Review: The Art of Strategy

Title: The Art of Strategy

Publisher: W.W. Norton & Company

Authors: Avinash K. Dixit and Barry J.Nalebuff

Description: Game theory means rigorous strategic thinking. It’s the art of anticipating your opponent’s next moves, knowing full well that your rival is trying to do the same thing to you. Though parts of game theory involve simple common sense, much is counterintuitive, and it can only be mastered by developing a new way of seeing the world. Using a diverse array of rich case studies—from pop culture, TV, movies, sports, politics, and history—the authors show how nearly every business and personal interaction has a game-theory component to it. Are the winners of reality-TV contests instinctive game theorists? Do big-time investors see things that most people miss? What do great poker players know that you don’t? Mastering game theory will make you more successful in business and life, and this lively book is the key to that mastery.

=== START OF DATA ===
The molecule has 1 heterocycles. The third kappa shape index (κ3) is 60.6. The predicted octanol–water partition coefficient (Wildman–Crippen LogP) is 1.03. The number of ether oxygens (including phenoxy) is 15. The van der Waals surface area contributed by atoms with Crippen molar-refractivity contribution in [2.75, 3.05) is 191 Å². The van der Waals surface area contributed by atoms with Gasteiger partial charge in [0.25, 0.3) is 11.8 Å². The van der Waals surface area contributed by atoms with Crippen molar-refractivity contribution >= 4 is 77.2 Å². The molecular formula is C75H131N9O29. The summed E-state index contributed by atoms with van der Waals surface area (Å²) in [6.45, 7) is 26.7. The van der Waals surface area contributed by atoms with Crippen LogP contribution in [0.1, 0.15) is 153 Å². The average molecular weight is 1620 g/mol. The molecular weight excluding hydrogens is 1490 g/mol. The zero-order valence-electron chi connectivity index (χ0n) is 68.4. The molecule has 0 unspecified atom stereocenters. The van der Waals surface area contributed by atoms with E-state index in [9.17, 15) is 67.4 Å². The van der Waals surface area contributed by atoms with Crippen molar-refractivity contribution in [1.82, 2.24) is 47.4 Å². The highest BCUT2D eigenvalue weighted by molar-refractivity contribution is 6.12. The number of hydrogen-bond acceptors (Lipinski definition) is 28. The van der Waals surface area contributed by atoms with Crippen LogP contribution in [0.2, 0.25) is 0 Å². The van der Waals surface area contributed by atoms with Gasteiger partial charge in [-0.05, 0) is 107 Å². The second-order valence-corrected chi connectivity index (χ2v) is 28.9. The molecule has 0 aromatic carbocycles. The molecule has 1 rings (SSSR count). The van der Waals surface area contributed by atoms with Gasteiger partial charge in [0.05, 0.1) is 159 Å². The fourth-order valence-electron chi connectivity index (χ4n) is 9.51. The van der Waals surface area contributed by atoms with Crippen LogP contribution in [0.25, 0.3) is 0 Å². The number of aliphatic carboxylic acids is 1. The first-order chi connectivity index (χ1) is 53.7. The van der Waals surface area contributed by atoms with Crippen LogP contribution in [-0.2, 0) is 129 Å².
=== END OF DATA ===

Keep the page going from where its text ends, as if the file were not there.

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Comments
dnicoll's picture

A rare treat

dnicoll | | Permalink

OK - I admit I was hesitant to read this book.  Having taught on MBAs and such like before, I've read my fill of strategy books and many of them are wonderful pieces of theory but not a lot of help in the messy, dirty world of life.

The glimmer of light I saw on this one was that it uses Game Theory - one of the few branches of economics that recognises the conflict of society on our (and others) decision making processes.

I'm glad I saw that, because this is actually the most engaging strategy book I have read for many years. And I do mean engaging - this book requires you to think and do stuff. Scattered through the book are what the authors call "trips to the mind gym" where they ask you to work on the ideas they explain and see how it works. This is no 'case study' approach used in the classroom, but real, hands on, bite sized stuff that those of us with real work to do can get to grips with and make sense of.

So, how much do you bid in a sealed bid auction? When do two wongs keep things right? How do you spot that the dog didn't bark at night time? This book asks (and proposes ways of answering) these and other questions.

This book is a real treat for those of us interested in making better decisions. One that you will actually enjoy reading!

 

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